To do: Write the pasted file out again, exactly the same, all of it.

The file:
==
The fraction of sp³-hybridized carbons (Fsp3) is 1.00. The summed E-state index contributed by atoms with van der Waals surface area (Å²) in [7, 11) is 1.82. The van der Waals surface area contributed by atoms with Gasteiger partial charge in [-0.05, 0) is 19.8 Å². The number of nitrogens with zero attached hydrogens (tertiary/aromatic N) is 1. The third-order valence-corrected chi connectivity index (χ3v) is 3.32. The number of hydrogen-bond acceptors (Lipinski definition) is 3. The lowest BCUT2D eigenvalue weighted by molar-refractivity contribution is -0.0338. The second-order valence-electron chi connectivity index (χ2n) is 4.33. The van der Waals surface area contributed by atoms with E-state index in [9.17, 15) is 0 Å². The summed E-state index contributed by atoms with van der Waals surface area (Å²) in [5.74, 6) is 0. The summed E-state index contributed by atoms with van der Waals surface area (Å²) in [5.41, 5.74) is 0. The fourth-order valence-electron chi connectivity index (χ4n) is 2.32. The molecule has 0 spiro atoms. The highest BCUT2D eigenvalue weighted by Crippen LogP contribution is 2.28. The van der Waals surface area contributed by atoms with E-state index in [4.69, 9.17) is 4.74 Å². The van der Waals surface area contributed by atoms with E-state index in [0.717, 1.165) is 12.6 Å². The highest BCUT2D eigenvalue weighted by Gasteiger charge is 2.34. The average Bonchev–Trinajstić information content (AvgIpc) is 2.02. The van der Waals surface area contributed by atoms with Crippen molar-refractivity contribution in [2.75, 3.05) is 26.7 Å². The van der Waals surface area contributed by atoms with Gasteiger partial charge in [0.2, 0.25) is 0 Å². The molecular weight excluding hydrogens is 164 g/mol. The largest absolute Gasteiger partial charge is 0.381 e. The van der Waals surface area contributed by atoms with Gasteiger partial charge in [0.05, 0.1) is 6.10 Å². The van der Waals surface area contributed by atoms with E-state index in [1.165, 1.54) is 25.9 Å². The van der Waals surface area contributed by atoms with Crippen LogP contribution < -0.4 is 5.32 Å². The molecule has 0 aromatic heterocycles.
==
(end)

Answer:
The fraction of sp³-hybridized carbons (Fsp3) is 1.00. The summed E-state index contributed by atoms with van der Waals surface area (Å²) in [7, 11) is 1.82. The van der Waals surface area contributed by atoms with Gasteiger partial charge in [-0.05, 0) is 19.8 Å². The number of nitrogens with zero attached hydrogens (tertiary/aromatic N) is 1. The third-order valence-corrected chi connectivity index (χ3v) is 3.32. The number of hydrogen-bond acceptors (Lipinski definition) is 3. The lowest BCUT2D eigenvalue weighted by molar-refractivity contribution is -0.0338. The second-order valence-electron chi connectivity index (χ2n) is 4.33. The van der Waals surface area contributed by atoms with E-state index in [9.17, 15) is 0 Å². The summed E-state index contributed by atoms with van der Waals surface area (Å²) in [5.74, 6) is 0. The summed E-state index contributed by atoms with van der Waals surface area (Å²) in [5.41, 5.74) is 0. The fourth-order valence-electron chi connectivity index (χ4n) is 2.32. The molecule has 0 spiro atoms. The highest BCUT2D eigenvalue weighted by Crippen LogP contribution is 2.28. The van der Waals surface area contributed by atoms with E-state index in [4.69, 9.17) is 4.74 Å². The van der Waals surface area contributed by atoms with E-state index in [0.717, 1.165) is 12.6 Å². The highest BCUT2D eigenvalue weighted by Gasteiger charge is 2.34. The average Bonchev–Trinajstić information content (AvgIpc) is 2.02. The van der Waals surface area contributed by atoms with Crippen molar-refractivity contribution in [2.75, 3.05) is 26.7 Å². The van der Waals surface area contributed by atoms with Gasteiger partial charge in [0.2, 0.25) is 0 Å². The molecular weight excluding hydrogens is 164 g/mol. The largest absolute Gasteiger partial charge is 0.381 e. The van der Waals surface area contributed by atoms with Gasteiger partial charge in [0.05, 0.1) is 6.10 Å². The van der Waals surface area contributed by atoms with E-state index in [1.165, 1.54) is 25.9 Å². The van der Waals surface area contributed by atoms with Crippen LogP contribution < -0.4 is 5.32 Å². The molecule has 0 aromatic heterocycles.